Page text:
Romance is a genre Bollywood would perhaps never get tired of weaving stories around - stories that audiences would never get tired of watching unfold on screen. Running into each other repeatedly; the endless eye locks and airports sequences that spark off perfect love stories, we've seen all of these elements intricately embedded into several iconic romantic films, and probably even dreamt of living those moments with a special someone in our lives. However, over the years, there have also been films that overlooked these endearing cliches, films that defied the established norms and yet made their way into our hearts with their simplicity and uniqueness. This time around, we at BollyCurry present a list of these unconventional love lores to you.
Age Is Just A Number
For an industry that had long refrained from depicting couples with a slightly wider age gap, Lamhe (1991) was a surprise to the audiences. The plot was rather peculiar with Anil Kapoor's character falling in love with his deceased beloved's daughter. Both mother and daughter were played by the legendary Sridevi, and the chemistry shared by the couple, despite shown to be about thirty years apart, was simply adorable. The movie came at a time when this kind of an age difference was largely frowned upon, but the movie remains a favourite of cinephiles and critics alike.
Other movies that gave the age difference concept a millennial touch were Amitabh Bachchan's Cheeni Kum (2007) and Nishabd (2007). The former movie, true to its name, had both wry humour and a rather bitter-sweet feel to it. It depicted the age difference with a light-heartedness, which was why it sat well with the viewers and went on to garner both critical and commercial success. The latter, on the other hand, took a darker route by outlining the adversaries and family dynamics involved in the love of a young girl and her friend's father. It attracted a lot of criticism due to a lack of proper treatment of the subject.
Love is Love
Following the socio-political developments in the past few years, it is only fair to hope that mainstream Bollywood is slowly beginning to embrace homosexuality with films like newly released Ek Ladki Ko Dekha Toh Aisa Laga (2019). Sonam Kapoor, Rajkummar Rao, and Anil Kapoor's Ek Ladki Ko Dekha Toh Aisa Laga not only presented the tale of two girls and their feelings for each other and got it right, but it also flawlessly put forth the pressure homosexual people are exposed to, living in a society that has conservatism running in its veins. While the movie didn't rake in moolah at the Box Office, it was lauded by the audiences and critics alike for its normalisation of the love story between the two women.
While mainstream cinema is just catching on, parallel cinema has always been way ahead of the time. An example of this is Mira Nair's Fire (1996), which followed the story of two women dissatisfied with their married lives and end up finding solace in each other's company. It is widely regarded as a cult movie that depicted a female-centric homosexual love story that is capable of making people uncomfortable even till date. Another notable mention is of Sudhanshu's Saria's Netflix original Loev (2015) for exploring the conflicts and complexities two men in a relationship face. It is one of the rarest movies of Bollywood that treated the subject as it should be, rather than adding any unnecessary elements of humour and was appreciated critically, winning accolades in numerous film festivals around the world.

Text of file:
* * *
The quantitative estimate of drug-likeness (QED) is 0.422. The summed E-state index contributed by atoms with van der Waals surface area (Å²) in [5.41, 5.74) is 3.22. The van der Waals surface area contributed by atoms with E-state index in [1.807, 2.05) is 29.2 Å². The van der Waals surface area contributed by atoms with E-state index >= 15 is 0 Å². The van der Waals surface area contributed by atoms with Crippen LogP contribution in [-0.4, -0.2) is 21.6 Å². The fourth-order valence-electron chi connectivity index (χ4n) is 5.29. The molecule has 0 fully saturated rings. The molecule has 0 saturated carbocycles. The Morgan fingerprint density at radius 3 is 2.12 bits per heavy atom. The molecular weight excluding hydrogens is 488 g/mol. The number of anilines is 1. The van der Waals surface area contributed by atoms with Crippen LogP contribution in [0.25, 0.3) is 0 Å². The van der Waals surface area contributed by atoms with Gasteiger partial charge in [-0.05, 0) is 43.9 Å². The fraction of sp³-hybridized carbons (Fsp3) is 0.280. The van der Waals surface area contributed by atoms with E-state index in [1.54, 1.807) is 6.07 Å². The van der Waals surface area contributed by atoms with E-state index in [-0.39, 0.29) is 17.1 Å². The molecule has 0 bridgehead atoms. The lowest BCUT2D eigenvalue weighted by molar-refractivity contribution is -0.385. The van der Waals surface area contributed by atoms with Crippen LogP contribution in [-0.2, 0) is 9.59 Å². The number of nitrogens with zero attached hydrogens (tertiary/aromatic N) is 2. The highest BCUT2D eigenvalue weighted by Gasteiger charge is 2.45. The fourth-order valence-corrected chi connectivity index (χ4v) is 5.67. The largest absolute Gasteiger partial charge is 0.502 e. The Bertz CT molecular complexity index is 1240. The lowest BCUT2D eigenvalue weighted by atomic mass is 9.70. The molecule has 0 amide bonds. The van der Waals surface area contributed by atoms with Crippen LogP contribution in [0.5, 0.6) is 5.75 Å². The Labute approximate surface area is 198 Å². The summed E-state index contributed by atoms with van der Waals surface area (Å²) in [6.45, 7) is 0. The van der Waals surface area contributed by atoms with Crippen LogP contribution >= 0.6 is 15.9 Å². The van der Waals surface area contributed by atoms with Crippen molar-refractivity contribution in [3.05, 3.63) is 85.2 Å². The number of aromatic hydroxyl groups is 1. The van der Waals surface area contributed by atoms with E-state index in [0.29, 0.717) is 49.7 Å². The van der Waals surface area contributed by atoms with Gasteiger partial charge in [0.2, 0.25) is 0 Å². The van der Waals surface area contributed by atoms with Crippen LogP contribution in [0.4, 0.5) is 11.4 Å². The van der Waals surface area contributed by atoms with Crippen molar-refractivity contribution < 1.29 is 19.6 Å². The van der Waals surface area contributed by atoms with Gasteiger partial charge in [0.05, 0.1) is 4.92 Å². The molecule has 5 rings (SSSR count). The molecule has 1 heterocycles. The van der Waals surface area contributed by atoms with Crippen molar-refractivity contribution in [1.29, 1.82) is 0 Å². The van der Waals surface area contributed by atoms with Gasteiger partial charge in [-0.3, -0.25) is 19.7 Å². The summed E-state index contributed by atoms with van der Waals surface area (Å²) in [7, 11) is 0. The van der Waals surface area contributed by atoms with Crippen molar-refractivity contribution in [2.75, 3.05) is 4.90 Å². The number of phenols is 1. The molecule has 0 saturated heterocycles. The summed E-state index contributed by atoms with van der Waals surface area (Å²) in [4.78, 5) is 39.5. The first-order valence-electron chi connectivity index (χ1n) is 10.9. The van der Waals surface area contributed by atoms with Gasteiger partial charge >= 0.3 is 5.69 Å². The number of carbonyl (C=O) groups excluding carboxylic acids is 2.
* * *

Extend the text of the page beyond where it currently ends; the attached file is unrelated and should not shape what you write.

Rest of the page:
Story-lines That Stood Out
There are some stories which are inherently different than your usual tropes, but resonate well with the audiences. A fine example of this would be Anurag Kashyap's Barfi (2012), which featured a love triangle with two differently-abled leads; it boasted of an innocent charm and agony, and what came our way was truly beautiful. Then, there was The Lunchbox (2013), that served us an impressive, heart-warming tale of love and some stellar performances. It was the simplicity of both these movies that left a lasting impact on the viewers.
Another movie worth mentioning is Ki & Ka (2015), which broke stereotypes by portraying a role reversal of sorts in marriage, and introduced the average Indian to the concept of house-husbands. It touched upon the underlying sensitive reality of every household, but failed to strike a chord with the audience due to the poor execution of a good story.
Analysing and discussing these outstanding romantic tales have left us mesmerized, and while we absolutely love the traditional love sagas, we also believe that the average Indian viewer is ready for what the coming years would bring. Which unconventional Bollywood love story is your favourite? Do let us know in the comments section below.
Writer: Ramya K.
Editors: Pooja B., Ritchelle C., and Mohini N.
Graphics: Aditi N.
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